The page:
Lifeboat from Titanic
Lifeboat to Carpathia
Confidence Level
Devaney, Miss Margaret Delia 9 (7 votes)
Coll. C (2 votes)
9 (7 votes)
Coll. C (2 votes)


Irish American Advocate, April 27, 1912
Brooklyn Daily Eagle, April 20, 1912
Troy (NY) Daily Times, August 6, 1912.
Boston Post, August 6, 1912
Irish American Advocate, October 12, 1912
Jersey Journal, April 6, 1962

Summary of information from the above articles:
    Miss Devaney went up to the second class deck. She entered a boat that had male passengers, two of whom got out to make room for her. They left from the port side. They had trouble getting the oars loose. The boat did not tie up to any others. She burned her straw hat. She estimated twenty-six people in the boat, and the "officer" who gave her the pennant said she saved thirty-two lives.

If she did indeed leave from the port side in a boat with that many people that didn't tie up to any others, it could not have been a port boat. Could it have been boat #9 instead?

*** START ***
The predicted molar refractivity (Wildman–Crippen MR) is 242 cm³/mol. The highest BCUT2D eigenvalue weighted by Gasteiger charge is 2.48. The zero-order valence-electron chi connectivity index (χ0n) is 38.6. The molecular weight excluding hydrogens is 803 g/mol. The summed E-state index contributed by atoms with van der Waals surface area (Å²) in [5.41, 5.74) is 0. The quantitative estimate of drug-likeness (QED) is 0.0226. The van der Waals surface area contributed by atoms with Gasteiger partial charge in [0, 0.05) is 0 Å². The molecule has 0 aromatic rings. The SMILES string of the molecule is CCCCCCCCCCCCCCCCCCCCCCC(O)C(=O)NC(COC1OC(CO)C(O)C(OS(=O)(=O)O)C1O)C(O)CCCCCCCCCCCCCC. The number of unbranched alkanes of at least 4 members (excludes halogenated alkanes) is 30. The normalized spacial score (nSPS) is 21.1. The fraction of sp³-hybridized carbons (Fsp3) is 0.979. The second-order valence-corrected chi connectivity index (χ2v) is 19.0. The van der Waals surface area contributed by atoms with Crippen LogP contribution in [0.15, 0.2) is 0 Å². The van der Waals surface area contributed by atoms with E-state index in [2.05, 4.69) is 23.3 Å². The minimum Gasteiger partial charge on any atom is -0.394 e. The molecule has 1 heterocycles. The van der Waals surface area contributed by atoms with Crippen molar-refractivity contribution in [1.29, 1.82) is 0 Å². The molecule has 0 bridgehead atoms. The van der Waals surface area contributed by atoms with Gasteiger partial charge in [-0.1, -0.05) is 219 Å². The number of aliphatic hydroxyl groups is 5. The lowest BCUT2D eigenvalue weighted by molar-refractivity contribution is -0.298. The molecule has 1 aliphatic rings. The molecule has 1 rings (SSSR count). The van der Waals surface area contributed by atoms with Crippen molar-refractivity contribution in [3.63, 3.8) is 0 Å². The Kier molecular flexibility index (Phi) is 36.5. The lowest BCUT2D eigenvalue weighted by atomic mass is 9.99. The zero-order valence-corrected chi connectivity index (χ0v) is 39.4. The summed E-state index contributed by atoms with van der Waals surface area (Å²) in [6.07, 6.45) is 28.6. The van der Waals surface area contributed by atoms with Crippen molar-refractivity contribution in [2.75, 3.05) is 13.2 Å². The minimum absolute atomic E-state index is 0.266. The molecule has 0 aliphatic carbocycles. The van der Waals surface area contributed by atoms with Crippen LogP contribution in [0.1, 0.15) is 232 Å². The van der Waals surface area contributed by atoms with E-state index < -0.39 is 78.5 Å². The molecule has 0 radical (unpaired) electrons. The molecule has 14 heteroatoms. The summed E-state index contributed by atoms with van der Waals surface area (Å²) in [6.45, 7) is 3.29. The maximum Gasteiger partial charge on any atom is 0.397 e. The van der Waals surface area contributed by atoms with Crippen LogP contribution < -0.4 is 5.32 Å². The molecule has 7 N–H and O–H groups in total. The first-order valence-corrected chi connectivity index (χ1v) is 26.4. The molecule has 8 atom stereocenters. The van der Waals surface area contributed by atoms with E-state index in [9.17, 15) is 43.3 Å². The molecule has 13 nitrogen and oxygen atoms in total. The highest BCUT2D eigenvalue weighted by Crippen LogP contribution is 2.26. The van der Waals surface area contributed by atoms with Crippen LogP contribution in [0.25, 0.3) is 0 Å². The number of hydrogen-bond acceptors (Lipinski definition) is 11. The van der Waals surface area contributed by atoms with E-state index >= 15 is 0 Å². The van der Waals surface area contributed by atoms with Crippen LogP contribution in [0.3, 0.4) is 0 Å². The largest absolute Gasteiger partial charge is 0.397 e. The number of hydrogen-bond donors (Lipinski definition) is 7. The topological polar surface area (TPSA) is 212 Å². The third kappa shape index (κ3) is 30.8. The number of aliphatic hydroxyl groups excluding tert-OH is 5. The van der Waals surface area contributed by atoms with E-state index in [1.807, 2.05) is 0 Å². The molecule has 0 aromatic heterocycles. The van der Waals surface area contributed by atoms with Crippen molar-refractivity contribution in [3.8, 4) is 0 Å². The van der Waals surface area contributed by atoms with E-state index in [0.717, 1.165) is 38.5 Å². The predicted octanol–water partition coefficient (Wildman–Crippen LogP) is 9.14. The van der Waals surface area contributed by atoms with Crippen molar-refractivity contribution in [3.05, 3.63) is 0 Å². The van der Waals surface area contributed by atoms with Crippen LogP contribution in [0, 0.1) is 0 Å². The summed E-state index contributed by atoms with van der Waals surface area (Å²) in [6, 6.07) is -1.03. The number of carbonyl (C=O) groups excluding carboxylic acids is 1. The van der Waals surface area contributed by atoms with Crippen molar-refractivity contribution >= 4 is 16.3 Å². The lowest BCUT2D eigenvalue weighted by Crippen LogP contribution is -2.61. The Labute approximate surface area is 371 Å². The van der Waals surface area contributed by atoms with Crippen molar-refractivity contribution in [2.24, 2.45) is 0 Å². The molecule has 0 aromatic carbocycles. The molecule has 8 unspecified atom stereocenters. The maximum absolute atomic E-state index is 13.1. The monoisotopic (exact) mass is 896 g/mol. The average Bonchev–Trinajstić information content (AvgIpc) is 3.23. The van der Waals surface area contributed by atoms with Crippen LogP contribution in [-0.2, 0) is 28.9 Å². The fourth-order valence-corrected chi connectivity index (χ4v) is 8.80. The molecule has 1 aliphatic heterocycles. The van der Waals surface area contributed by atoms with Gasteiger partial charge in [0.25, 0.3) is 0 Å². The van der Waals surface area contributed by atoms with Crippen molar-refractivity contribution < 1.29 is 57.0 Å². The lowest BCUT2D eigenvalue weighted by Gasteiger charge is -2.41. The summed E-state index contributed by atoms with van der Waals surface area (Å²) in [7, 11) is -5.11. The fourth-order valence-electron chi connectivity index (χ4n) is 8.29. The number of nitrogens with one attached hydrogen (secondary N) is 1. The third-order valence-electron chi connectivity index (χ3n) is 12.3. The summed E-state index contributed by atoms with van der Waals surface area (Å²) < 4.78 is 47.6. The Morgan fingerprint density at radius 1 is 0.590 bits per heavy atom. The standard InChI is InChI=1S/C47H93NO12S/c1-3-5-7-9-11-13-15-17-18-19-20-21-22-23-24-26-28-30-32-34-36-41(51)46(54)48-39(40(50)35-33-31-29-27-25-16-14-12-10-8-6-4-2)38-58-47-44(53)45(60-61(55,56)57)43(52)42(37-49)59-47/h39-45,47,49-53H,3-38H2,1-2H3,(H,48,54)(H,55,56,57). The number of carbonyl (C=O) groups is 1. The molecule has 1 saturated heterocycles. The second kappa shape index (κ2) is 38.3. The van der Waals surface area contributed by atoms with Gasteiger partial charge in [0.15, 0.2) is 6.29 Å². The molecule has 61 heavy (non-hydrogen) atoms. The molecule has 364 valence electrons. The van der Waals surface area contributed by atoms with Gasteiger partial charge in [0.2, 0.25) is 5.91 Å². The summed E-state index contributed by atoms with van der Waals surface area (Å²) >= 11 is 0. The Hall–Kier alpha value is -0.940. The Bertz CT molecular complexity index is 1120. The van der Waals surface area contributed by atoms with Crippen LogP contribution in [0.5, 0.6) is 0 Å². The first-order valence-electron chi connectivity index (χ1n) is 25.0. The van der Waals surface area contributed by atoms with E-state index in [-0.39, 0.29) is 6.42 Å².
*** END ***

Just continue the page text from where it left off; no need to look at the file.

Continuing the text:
If it was a starboard boat, #9 fits better than 11, 13 and 15, all of which were heavily loaded. Not tying up to other lifeboats would seem to eliminate all the aft port boats. It's very unlikely she could have got into any of the early forward boats. Her claim about having to push the boat away from the ship's hull during the lowering process also indicates it was a starboard boat. The ship's list wasn't very pronounced until later in the sinking. There is a mention of the boats rubbing against the hull at 13 and 15, but no major issues impeded lowering on the starboard side until Collapsible C.

Lifeboat #9 seems to fit best. Approx. 40 people (as opposed to 32), but far better than 11, 13, and 15 which are all 50 and up. And we know almost no men were allowed in the port boats, so starboard fits better in that respect. []  But some felt that Collapsible C was still a possibility, hence our split vote.